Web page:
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Things that'll be "different this time" usually aren't, especially when it comes to hot stoves, hot steering wheels, and hot bond markets. Touch 'em and you'll get burned, or so goes the thinking.
Every once in a while, though, the situation plays out.
Take the inverted yield curve that caused last Friday's vicious selloff and made countless headlines around the world when it happened for the first time since 2007.
Contrary to what Wall Street and legions of economists want you to believe, it may NOT be the harbinger of doom that it's been for the past 50 years.
Here's my case (and what to buy if you're interested in big profits).
An Outdated Predictor
First, let's set the stage.
If you've never heard of an "inverted yield curve" or you're uncertain exactly what one is, you're not alone. In fact, I know a lot of professionals who can't explain yield curves properly.
What you need to understand is actually pretty simple.
The "yield curve" is a very specialized economic indicator based on the comparison between short-term risks and longer-term risks, as reflected by the rates of return associated with them over time.
Normally, there's an upward slope because longer-term investments are riskier than shorter-term investments, because of the time involved so your required rate of return is higher. But every once in a while, the curve "inverts" - meaning that short-term risks become higher than longer-term risks.
When that happens like it did last Friday, the "curve" goes from this...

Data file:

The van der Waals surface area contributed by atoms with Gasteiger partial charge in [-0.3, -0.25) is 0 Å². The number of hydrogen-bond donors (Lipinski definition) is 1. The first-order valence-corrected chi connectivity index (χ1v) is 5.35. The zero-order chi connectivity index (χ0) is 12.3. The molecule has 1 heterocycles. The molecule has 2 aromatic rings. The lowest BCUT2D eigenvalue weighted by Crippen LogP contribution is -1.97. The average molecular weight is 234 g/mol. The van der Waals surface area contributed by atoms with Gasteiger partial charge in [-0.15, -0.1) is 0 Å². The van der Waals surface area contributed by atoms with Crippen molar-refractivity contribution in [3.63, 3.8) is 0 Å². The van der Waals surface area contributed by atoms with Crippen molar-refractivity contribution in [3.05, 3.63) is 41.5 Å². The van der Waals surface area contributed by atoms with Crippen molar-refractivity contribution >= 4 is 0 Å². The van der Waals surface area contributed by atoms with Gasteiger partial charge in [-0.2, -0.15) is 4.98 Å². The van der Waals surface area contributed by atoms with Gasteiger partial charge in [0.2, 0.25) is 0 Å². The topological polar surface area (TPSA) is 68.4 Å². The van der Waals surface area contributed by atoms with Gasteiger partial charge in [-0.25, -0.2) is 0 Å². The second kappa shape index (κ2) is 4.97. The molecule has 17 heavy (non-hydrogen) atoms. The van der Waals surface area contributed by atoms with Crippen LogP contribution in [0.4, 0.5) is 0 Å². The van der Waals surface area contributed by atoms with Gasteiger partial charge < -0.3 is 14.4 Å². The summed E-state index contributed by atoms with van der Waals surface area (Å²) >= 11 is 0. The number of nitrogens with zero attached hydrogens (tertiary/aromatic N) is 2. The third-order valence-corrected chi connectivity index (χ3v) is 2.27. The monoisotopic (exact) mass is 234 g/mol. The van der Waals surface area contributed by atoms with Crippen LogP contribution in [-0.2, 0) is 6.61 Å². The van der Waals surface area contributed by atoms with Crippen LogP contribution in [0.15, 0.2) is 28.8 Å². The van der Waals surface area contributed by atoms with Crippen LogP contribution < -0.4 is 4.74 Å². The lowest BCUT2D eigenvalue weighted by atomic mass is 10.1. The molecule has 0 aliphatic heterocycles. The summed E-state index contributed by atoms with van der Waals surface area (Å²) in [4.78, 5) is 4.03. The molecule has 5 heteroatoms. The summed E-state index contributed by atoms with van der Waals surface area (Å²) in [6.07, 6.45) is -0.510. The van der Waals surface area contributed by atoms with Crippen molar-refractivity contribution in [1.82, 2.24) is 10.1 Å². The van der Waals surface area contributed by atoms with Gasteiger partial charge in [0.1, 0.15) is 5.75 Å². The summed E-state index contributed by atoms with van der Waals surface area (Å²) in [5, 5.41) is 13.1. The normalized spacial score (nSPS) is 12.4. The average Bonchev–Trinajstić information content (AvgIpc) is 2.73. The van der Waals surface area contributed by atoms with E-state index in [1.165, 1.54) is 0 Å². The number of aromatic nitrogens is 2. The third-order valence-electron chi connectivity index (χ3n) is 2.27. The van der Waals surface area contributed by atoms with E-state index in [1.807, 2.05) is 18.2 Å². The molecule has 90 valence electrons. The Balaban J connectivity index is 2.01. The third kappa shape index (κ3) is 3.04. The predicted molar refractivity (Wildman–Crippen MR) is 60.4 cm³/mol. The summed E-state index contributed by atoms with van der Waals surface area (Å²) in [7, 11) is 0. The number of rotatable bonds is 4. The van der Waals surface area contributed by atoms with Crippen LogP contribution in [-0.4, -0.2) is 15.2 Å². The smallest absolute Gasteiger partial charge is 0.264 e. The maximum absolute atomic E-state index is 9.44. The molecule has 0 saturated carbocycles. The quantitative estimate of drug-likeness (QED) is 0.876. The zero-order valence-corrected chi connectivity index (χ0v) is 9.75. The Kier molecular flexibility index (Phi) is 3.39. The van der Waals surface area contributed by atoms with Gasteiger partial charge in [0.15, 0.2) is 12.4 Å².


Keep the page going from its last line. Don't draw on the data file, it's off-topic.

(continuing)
Now, here's the part that will get me uninvited from every Wall Street cocktail party for the next 200 years... yield curves have zero predictive capacity whatsoever.
Not really. Yield curves simply show you what the market thinks about how inflation is being managed and where interest rates are headed.
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The other thing to think about is that there are lots of curves, not just one. So blanket statements like there's been "an inverted yield curve today" really don't amount to a hill of beans.
For instance, you can construct a yield curve of 3-month treasury bills and 10-year notes, or 10-year notes and 30-year notes. You can even construct cross-currency curves to compare rates in different countries or regions as a means of assessing economic prospects around the world
The most popular curve - and the most widely reported - is the 2-year versus 10-year which hasn't yet inverted but is very close, as I type. Last week's inversion, in fact, was actually between the 3-month rates and 10-year yields.
What does that tell you?
Again, not much.
It's circumstantial evidence at best. If anything, the yield curve is merely flattening and - ta da - the markets can have plenty of positive performance with a "flat" yield curve - meaning long and short term rates are nearly equal.
Which brings me back to where we started.
Now, Why You SHOULDN'T Worry About The Inverted Yield Curve
About the Author
Keith is a seasoned market analyst and professional trader with more than 37 years of global experience. He is one of very few experts to correctly see both the dot.bomb crisis and the ongoing financial crisis coming ahead of time - and one of even fewer to help millions of investors around the world successfully navigate them both. Forbes hailed him as a "Market Visionary." He is a regular on FOX Business News and Yahoo! Finance, and his observations have been featured in Bloomberg, The Wall Street Journal, WIRED, and MarketWatch. Keith previously led The Money Map Report, Money Map's flagship newsletter, as Chief Investment Strategist, from 20007 to 2020. Keith holds a BS in management and finance from Skidmore College and an MS in international finance (with a focus on Japanese business science) from Chaminade University. He regularly travels the world in search of investment opportunities others don't yet see or understand.